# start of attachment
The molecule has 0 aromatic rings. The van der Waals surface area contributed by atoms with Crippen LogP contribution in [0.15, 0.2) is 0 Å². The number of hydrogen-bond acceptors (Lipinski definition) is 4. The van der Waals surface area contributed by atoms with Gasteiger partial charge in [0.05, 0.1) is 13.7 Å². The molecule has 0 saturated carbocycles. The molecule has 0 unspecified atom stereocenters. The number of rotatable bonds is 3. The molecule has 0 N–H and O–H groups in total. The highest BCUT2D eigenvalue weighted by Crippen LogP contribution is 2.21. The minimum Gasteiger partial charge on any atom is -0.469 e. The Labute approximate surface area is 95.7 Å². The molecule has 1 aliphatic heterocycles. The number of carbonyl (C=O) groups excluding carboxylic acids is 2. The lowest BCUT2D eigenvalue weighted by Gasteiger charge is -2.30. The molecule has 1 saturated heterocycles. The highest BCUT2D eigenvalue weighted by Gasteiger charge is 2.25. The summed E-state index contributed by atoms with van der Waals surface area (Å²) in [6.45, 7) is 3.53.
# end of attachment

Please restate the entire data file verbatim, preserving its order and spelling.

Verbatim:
The molecule has 0 aromatic rings. The van der Waals surface area contributed by atoms with Crippen LogP contribution in [0.15, 0.2) is 0 Å². The number of hydrogen-bond acceptors (Lipinski definition) is 4. The van der Waals surface area contributed by atoms with Gasteiger partial charge in [0.05, 0.1) is 13.7 Å². The molecule has 0 saturated carbocycles. The molecule has 0 unspecified atom stereocenters. The number of rotatable bonds is 3. The molecule has 0 N–H and O–H groups in total. The highest BCUT2D eigenvalue weighted by Crippen LogP contribution is 2.21. The minimum Gasteiger partial charge on any atom is -0.469 e. The Labute approximate surface area is 95.7 Å². The molecule has 1 aliphatic heterocycles. The number of carbonyl (C=O) groups excluding carboxylic acids is 2. The lowest BCUT2D eigenvalue weighted by Gasteiger charge is -2.30. The molecule has 1 saturated heterocycles. The highest BCUT2D eigenvalue weighted by Gasteiger charge is 2.25. The summed E-state index contributed by atoms with van der Waals surface area (Å²) in [6.45, 7) is 3.53.